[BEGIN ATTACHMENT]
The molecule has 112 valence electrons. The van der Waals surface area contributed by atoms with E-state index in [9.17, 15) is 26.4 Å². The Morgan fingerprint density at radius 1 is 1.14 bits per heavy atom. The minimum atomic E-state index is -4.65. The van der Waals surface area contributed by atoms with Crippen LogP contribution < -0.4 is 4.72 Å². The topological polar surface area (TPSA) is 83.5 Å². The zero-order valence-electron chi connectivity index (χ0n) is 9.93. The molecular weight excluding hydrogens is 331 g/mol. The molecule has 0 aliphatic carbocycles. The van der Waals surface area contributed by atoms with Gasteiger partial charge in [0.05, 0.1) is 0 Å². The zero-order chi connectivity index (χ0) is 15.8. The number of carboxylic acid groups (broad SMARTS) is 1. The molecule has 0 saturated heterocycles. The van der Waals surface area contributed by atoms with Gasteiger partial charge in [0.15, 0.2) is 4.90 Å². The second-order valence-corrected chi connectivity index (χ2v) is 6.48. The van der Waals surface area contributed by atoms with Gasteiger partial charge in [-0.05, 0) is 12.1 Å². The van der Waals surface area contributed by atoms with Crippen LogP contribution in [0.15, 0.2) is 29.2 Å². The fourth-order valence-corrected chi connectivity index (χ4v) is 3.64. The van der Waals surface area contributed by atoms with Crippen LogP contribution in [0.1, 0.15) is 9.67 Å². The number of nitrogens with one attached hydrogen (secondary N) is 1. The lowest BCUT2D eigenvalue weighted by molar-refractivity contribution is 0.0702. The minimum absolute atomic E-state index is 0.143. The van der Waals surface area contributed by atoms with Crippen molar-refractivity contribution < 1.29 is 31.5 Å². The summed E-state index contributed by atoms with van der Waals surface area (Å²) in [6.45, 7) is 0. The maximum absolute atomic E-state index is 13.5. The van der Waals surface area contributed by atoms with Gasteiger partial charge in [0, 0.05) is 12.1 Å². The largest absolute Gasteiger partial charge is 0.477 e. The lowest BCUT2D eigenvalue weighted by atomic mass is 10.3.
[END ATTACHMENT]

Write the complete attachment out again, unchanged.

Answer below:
The molecule has 112 valence electrons. The van der Waals surface area contributed by atoms with E-state index in [9.17, 15) is 26.4 Å². The Morgan fingerprint density at radius 1 is 1.14 bits per heavy atom. The minimum atomic E-state index is -4.65. The van der Waals surface area contributed by atoms with Crippen LogP contribution < -0.4 is 4.72 Å². The topological polar surface area (TPSA) is 83.5 Å². The zero-order valence-electron chi connectivity index (χ0n) is 9.93. The molecular weight excluding hydrogens is 331 g/mol. The molecule has 0 aliphatic carbocycles. The van der Waals surface area contributed by atoms with Gasteiger partial charge in [0.05, 0.1) is 0 Å². The zero-order chi connectivity index (χ0) is 15.8. The number of carboxylic acid groups (broad SMARTS) is 1. The molecule has 0 saturated heterocycles. The van der Waals surface area contributed by atoms with Gasteiger partial charge in [0.15, 0.2) is 4.90 Å². The second-order valence-corrected chi connectivity index (χ2v) is 6.48. The van der Waals surface area contributed by atoms with Gasteiger partial charge in [-0.05, 0) is 12.1 Å². The van der Waals surface area contributed by atoms with Crippen LogP contribution in [0.15, 0.2) is 29.2 Å². The fourth-order valence-corrected chi connectivity index (χ4v) is 3.64. The van der Waals surface area contributed by atoms with Crippen LogP contribution in [0.1, 0.15) is 9.67 Å². The number of nitrogens with one attached hydrogen (secondary N) is 1. The lowest BCUT2D eigenvalue weighted by molar-refractivity contribution is 0.0702. The minimum absolute atomic E-state index is 0.143. The van der Waals surface area contributed by atoms with Crippen molar-refractivity contribution < 1.29 is 31.5 Å². The summed E-state index contributed by atoms with van der Waals surface area (Å²) in [6.45, 7) is 0. The maximum absolute atomic E-state index is 13.5. The van der Waals surface area contributed by atoms with Gasteiger partial charge in [0, 0.05) is 12.1 Å². The largest absolute Gasteiger partial charge is 0.477 e. The lowest BCUT2D eigenvalue weighted by atomic mass is 10.3.